Brexit has been dealt a major blow after the High Court ruled the British government cannot leave the European Union without a vote in Parliament. Three of Britain’s most senior judges found in favor of a group of Remain campaigners who argued the referendum alone did not empower the prime minister to leave.
The move has triggered a constitutional crisis in Britain, because the government had written to every household before the referendum saying it would implement the result. The reason this was not challenged at the time was because Remain had been expected to win.
This is not the end of the legal process, ironically the government may end up having to appeal the decision to the European Court. However, before that happens it will be heard in the UK Supreme Court.
Prior to this ruling, Prime Minister Theresa May had insisted she could trigger Article 50 of the Lisbon Treaty without recourse to Parliament. The article allows member states to leave the bloc after a two year negotiation period.
A majority of both members of Parliament are against Britain’s withdrawal from the EU. It would be politically toxic for MPs to stop Brexit altogether, but Peers (members of the House of Lords) have said they would block it, in direct contravention of the will of the people.
The government can take action against the House of Lords, not least because the prime minister can appoint as many new members as she likes. Brexit campaigner and Conservative MP Jacob Rees-Mogg has suggested creating 1000 new Peers who would vote to allow the government to leave. It would be an extreme move, but perfectly within the rules.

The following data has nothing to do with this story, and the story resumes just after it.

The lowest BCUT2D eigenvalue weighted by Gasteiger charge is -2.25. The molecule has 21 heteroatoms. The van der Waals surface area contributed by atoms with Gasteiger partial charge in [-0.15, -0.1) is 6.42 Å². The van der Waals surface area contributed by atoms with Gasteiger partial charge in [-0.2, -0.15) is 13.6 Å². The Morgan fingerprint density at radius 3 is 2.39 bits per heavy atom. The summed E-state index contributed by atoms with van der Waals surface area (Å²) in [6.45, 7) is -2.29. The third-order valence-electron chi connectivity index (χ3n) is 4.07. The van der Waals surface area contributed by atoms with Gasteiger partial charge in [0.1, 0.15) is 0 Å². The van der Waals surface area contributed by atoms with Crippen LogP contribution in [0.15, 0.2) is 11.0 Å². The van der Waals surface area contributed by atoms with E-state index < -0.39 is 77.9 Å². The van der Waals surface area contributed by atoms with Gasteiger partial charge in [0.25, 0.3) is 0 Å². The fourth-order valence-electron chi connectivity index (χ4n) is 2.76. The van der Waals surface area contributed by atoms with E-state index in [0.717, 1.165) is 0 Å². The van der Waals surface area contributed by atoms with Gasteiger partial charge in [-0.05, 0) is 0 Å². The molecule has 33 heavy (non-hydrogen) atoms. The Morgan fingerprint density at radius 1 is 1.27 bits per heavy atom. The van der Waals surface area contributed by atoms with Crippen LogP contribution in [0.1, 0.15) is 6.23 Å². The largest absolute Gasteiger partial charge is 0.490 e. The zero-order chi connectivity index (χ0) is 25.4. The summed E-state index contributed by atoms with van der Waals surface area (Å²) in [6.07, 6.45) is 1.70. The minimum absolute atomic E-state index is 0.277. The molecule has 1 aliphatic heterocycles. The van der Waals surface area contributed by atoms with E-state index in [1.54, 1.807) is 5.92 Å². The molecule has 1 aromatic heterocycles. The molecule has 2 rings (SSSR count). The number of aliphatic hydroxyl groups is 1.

In reality the game here is deciding what sort of Brexit takes place. A majority of leave voters want out of free movement immigration rules that allow up to half a billion people to settle in Britain without any permission.
So far the European Commission has said abandoning free movement would also mean Britain was thrown out of the tariff-free common market. This threat has fallen on deaf ears in Downing Street, with the May government indicating it would be a price worth paying to control immigration.
In both houses of Parliament there is a determination to remain inside the Common Market at any cost, including accepting free movement. In fact the most popular plan among MP’s is a “soft Brexit” where the UK continues with just about everything it does at the moment except it would no longer be represented in the European Commission or Parliament.
MPs also want details of the UK’s negotiating position to be made public, meaning the EU would know details as well. It is easy to see how this would significantly weaken the UK’s position.
Brexiteers fear representatives want the UK to have a similar arrangement to Norway. The Norwegian people have consistently voted against joining the EU, but are a member state in all but name. They are one of the biggest net contributors to the EU budget, and are part of the free movement rules. They’ve been signed up to this arrangement by politicians who have not consulted the public.
The constitutional mess in Britain has also led to calls for a general election, one the Conservatives would win comfortably— perhaps giving the prime minister the mandate she needs to get on with the job of leaving.
The ruling has brought into focus the divide in a country that virtually voted 50/50 for remain and leave. Both sides have taken to social media to accuse each other of trying to subvert democracy.
Brexiteers say Remainers want to ignore the will of the people. Remainers mock Brexiteers for campaigning for British Parliamentary sovereignty then complaining when the courts call for a vote in Westminster.
The problems are compounded by demands from Scotland for a second referendum on independence from the UK, so they can remain in the EU. In 2014, Scotland voted fairly convincingly to stay in the EU, while England and Wales voted leave.
Brexit is still more likely to happen than not, but this battle is far from over.
Andre Walker is a Lobby Correspondent covering the work of the British Parliament and Prime Minister. Before studying journalism at the University of London he worked as a political staffer for 15 years. You can follow him on Twitter @andrejpwalker